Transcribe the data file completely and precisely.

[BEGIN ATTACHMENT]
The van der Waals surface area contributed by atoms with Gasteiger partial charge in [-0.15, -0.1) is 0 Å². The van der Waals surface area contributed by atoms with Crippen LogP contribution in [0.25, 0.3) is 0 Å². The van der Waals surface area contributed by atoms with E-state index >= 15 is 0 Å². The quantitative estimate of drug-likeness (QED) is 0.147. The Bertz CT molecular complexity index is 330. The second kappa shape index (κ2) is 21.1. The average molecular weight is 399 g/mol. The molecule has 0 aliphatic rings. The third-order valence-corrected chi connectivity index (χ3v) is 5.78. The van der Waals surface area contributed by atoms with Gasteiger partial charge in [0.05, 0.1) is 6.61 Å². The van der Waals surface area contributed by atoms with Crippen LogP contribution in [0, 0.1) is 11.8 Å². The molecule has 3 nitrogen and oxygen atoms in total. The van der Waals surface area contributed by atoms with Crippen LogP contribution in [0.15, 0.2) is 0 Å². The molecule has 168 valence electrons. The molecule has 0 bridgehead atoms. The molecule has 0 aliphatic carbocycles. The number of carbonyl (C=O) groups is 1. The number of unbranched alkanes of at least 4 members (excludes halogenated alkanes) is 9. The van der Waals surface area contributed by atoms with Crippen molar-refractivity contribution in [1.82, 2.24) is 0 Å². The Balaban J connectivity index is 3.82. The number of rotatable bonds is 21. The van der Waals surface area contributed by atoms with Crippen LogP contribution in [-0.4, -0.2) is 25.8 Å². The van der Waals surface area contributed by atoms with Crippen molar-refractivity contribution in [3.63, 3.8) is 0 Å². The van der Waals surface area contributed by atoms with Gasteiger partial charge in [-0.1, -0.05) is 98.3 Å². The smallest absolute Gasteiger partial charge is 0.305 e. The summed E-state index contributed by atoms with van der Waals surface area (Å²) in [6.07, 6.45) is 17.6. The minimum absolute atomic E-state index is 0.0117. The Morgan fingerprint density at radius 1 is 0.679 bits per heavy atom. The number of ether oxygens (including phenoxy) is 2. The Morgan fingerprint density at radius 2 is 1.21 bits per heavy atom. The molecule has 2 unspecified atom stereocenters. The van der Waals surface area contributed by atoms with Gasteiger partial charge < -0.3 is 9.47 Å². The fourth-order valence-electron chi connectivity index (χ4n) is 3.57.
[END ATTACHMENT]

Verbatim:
The van der Waals surface area contributed by atoms with Gasteiger partial charge in [-0.15, -0.1) is 0 Å². The van der Waals surface area contributed by atoms with Crippen LogP contribution in [0.25, 0.3) is 0 Å². The van der Waals surface area contributed by atoms with E-state index >= 15 is 0 Å². The quantitative estimate of drug-likeness (QED) is 0.147. The Bertz CT molecular complexity index is 330. The second kappa shape index (κ2) is 21.1. The average molecular weight is 399 g/mol. The molecule has 0 aliphatic rings. The third-order valence-corrected chi connectivity index (χ3v) is 5.78. The van der Waals surface area contributed by atoms with Gasteiger partial charge in [0.05, 0.1) is 6.61 Å². The van der Waals surface area contributed by atoms with Crippen LogP contribution in [0, 0.1) is 11.8 Å². The molecule has 3 nitrogen and oxygen atoms in total. The van der Waals surface area contributed by atoms with Crippen LogP contribution in [0.15, 0.2) is 0 Å². The molecule has 168 valence electrons. The molecule has 0 bridgehead atoms. The molecule has 0 aliphatic carbocycles. The number of carbonyl (C=O) groups is 1. The number of unbranched alkanes of at least 4 members (excludes halogenated alkanes) is 9. The van der Waals surface area contributed by atoms with Crippen molar-refractivity contribution in [1.82, 2.24) is 0 Å². The Balaban J connectivity index is 3.82. The number of rotatable bonds is 21. The van der Waals surface area contributed by atoms with Crippen LogP contribution in [-0.4, -0.2) is 25.8 Å². The van der Waals surface area contributed by atoms with Crippen molar-refractivity contribution in [3.63, 3.8) is 0 Å². The van der Waals surface area contributed by atoms with Gasteiger partial charge in [-0.1, -0.05) is 98.3 Å². The smallest absolute Gasteiger partial charge is 0.305 e. The summed E-state index contributed by atoms with van der Waals surface area (Å²) in [6.07, 6.45) is 17.6. The minimum absolute atomic E-state index is 0.0117. The Morgan fingerprint density at radius 1 is 0.679 bits per heavy atom. The number of ether oxygens (including phenoxy) is 2. The Morgan fingerprint density at radius 2 is 1.21 bits per heavy atom. The molecule has 2 unspecified atom stereocenters. The van der Waals surface area contributed by atoms with Gasteiger partial charge < -0.3 is 9.47 Å². The fourth-order valence-electron chi connectivity index (χ4n) is 3.57.